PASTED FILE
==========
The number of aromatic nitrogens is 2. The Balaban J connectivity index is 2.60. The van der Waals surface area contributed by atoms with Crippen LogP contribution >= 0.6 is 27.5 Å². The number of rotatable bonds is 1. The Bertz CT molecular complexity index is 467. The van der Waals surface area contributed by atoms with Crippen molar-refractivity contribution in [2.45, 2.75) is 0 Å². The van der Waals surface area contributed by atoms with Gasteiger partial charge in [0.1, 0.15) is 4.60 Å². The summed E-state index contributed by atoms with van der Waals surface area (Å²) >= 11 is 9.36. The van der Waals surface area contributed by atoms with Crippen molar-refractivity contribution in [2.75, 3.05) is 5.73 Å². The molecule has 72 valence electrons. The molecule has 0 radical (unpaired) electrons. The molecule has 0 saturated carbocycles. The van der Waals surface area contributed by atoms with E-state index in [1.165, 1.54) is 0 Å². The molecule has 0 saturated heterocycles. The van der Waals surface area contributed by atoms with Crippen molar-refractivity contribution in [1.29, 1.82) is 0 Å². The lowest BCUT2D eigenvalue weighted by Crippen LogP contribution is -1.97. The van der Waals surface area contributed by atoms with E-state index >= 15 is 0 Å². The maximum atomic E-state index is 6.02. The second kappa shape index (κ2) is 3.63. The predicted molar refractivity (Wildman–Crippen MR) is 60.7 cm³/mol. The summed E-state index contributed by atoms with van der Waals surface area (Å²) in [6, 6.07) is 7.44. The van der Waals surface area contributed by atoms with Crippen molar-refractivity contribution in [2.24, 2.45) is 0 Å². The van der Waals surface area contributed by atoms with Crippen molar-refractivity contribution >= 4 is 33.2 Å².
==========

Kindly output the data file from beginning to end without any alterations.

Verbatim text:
The number of aromatic nitrogens is 2. The Balaban J connectivity index is 2.60. The van der Waals surface area contributed by atoms with Crippen LogP contribution >= 0.6 is 27.5 Å². The number of rotatable bonds is 1. The Bertz CT molecular complexity index is 467. The van der Waals surface area contributed by atoms with Crippen molar-refractivity contribution in [2.45, 2.75) is 0 Å². The van der Waals surface area contributed by atoms with Gasteiger partial charge in [0.1, 0.15) is 4.60 Å². The summed E-state index contributed by atoms with van der Waals surface area (Å²) >= 11 is 9.36. The van der Waals surface area contributed by atoms with Crippen molar-refractivity contribution in [2.75, 3.05) is 5.73 Å². The molecule has 72 valence electrons. The molecule has 0 radical (unpaired) electrons. The molecule has 0 saturated carbocycles. The van der Waals surface area contributed by atoms with E-state index in [1.165, 1.54) is 0 Å². The molecule has 0 saturated heterocycles. The van der Waals surface area contributed by atoms with Crippen molar-refractivity contribution in [1.29, 1.82) is 0 Å². The lowest BCUT2D eigenvalue weighted by Crippen LogP contribution is -1.97. The van der Waals surface area contributed by atoms with E-state index >= 15 is 0 Å². The maximum atomic E-state index is 6.02. The second kappa shape index (κ2) is 3.63. The predicted molar refractivity (Wildman–Crippen MR) is 60.7 cm³/mol. The summed E-state index contributed by atoms with van der Waals surface area (Å²) in [6, 6.07) is 7.44. The van der Waals surface area contributed by atoms with Crippen molar-refractivity contribution in [2.24, 2.45) is 0 Å². The van der Waals surface area contributed by atoms with Crippen molar-refractivity contribution >= 4 is 33.2 Å².